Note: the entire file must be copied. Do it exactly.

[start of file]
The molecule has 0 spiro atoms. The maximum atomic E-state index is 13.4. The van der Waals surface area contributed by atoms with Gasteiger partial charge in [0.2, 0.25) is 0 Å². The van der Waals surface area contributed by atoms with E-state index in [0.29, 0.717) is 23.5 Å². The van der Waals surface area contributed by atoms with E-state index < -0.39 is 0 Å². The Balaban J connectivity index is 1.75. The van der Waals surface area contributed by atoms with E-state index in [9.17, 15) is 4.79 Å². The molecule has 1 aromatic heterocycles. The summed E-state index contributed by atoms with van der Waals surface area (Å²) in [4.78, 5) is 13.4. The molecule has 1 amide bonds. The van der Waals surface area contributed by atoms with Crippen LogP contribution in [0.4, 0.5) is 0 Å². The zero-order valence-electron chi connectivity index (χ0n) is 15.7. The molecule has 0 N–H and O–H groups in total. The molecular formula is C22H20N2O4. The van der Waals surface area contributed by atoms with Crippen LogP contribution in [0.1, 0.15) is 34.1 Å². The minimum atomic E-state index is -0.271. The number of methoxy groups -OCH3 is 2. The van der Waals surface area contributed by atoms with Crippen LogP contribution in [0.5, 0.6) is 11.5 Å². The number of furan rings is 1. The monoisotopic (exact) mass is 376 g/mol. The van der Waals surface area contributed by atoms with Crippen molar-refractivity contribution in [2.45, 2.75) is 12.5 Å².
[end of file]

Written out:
The molecule has 0 spiro atoms. The maximum atomic E-state index is 13.4. The van der Waals surface area contributed by atoms with Gasteiger partial charge in [0.2, 0.25) is 0 Å². The van der Waals surface area contributed by atoms with E-state index in [0.29, 0.717) is 23.5 Å². The van der Waals surface area contributed by atoms with E-state index < -0.39 is 0 Å². The Balaban J connectivity index is 1.75. The van der Waals surface area contributed by atoms with E-state index in [9.17, 15) is 4.79 Å². The molecule has 1 aromatic heterocycles. The summed E-state index contributed by atoms with van der Waals surface area (Å²) in [4.78, 5) is 13.4. The molecule has 1 amide bonds. The van der Waals surface area contributed by atoms with Crippen LogP contribution in [0.4, 0.5) is 0 Å². The zero-order valence-electron chi connectivity index (χ0n) is 15.7. The molecule has 0 N–H and O–H groups in total. The molecular formula is C22H20N2O4. The van der Waals surface area contributed by atoms with Crippen LogP contribution in [0.1, 0.15) is 34.1 Å². The minimum atomic E-state index is -0.271. The number of methoxy groups -OCH3 is 2. The van der Waals surface area contributed by atoms with Crippen LogP contribution in [0.5, 0.6) is 11.5 Å². The number of furan rings is 1. The monoisotopic (exact) mass is 376 g/mol. The van der Waals surface area contributed by atoms with Crippen molar-refractivity contribution in [2.45, 2.75) is 12.5 Å².